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ON THE SCENE: The coffee is good

May 27, 2011
NAJ WIKOFF
People in Keene have a multitude of choices on how to start the day, indeed an impressive array in a community so small. Six in all. On a per capita basis, excluding hotels, Lake Placid-North Elba would have to have 54 places for breakfast to equal the number of offerings in Keene. How do those people of Keene choose you might think? Do they ever eat breakfast at home? What’s special about each? With such thoughts and more in mind I set out on a rainy Saturday morning to find out.

My first stop was the tiniest, A Wake Up Call, located in the hamlet of Keene. It is all about coffee, no matter what condition you stumble in, you will leave wide awake. “I really wanted a good cup of coffee,” said co-owner Andrea Hoffman. “I was sick of having Green Mountain Coffee and the thought of having to drive to Starbucks in Placid to get espresso-type drinks. So we researched everything from the equipment to where we could get the kind if beans we wanted (Dean’s organic Fair Trade), and found this little spot, which we really like.”

“Our customer’s favorite is the dark roast, Ring of Fire, beans grown in volcanic soil,” said partner Josh Josten. “It tastes great and it is good motivator. The second cup of coffee seems to go a long way into the day.”

“I start my day with Foxy Brown,” said customer Chris Gifford. “I love the coffee here and that everyone is friendly. I just have to have a good cup of coffee to start my day.”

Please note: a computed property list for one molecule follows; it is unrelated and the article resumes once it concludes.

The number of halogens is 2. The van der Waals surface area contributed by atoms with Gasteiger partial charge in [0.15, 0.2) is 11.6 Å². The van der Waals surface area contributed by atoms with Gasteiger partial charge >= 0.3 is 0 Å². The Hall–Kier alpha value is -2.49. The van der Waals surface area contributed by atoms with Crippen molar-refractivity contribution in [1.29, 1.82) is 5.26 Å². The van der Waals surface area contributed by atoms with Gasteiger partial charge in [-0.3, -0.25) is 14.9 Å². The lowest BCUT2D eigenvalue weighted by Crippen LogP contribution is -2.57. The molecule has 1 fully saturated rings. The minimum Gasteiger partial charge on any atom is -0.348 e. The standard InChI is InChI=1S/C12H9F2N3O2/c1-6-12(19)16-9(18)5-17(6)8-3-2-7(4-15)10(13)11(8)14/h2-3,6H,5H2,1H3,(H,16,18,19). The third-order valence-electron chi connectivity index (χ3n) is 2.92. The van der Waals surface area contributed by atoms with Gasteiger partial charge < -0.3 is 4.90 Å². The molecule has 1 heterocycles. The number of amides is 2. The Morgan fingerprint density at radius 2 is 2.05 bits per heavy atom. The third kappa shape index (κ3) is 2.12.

Across the street and down at the junction I popped a bite of one of the most sensational pies I have tasted at the ADK Cafe, their lemon shaker pie made from just three ingredients, lemons, sugar and eggs. Wow. “It’s a delicious kitchen,” said chef Larry Hans. “We make pretty much everything here from scratch. All out meat is grass fed, free range or eco-farmed. We do our best to use local ingredients.”

“We want our food to be nourishing and flavorful,” said his partner Fiona Burns. “People rave about our corned beef hash and eggs, biscuits and gravy with local sausage, thyme biscotti, and muffins, especially the carrot and walnut with local maple syrup and whole wheat flour. It is so satisfying to meet the people who come back. It is like being at your house and having a dinner party, you want to serve your best.”

“I think the coffee is great and I love the pastries,” said customer Pam Gothner about Cedar Run, located across the bridge. “Do I have to talk just about breakfast? Their prepared salads are wonderful.”

Cedar Run is owned and operated by Kristy Deyo, a business she has had for the past 10 years, albeit in two other locations before opening here in April. “I have always loved to cook,” she said. “I love new ideas and new recipes - tweak what I see and try it out on an audience. The muffins, sour cream coffee cakes and scones are most popular in the morning. Some people get pretty upset if I run out. We don’t cook eggs to order any more, but we have quiche for people who want eggs. We have 40 different bakeable meals – people just love that – and starting the week after Memorial Day we should be selling wine by the bottle. We will be suggesting wines that people can pair with our dinners so people can leave here with a complete meal.”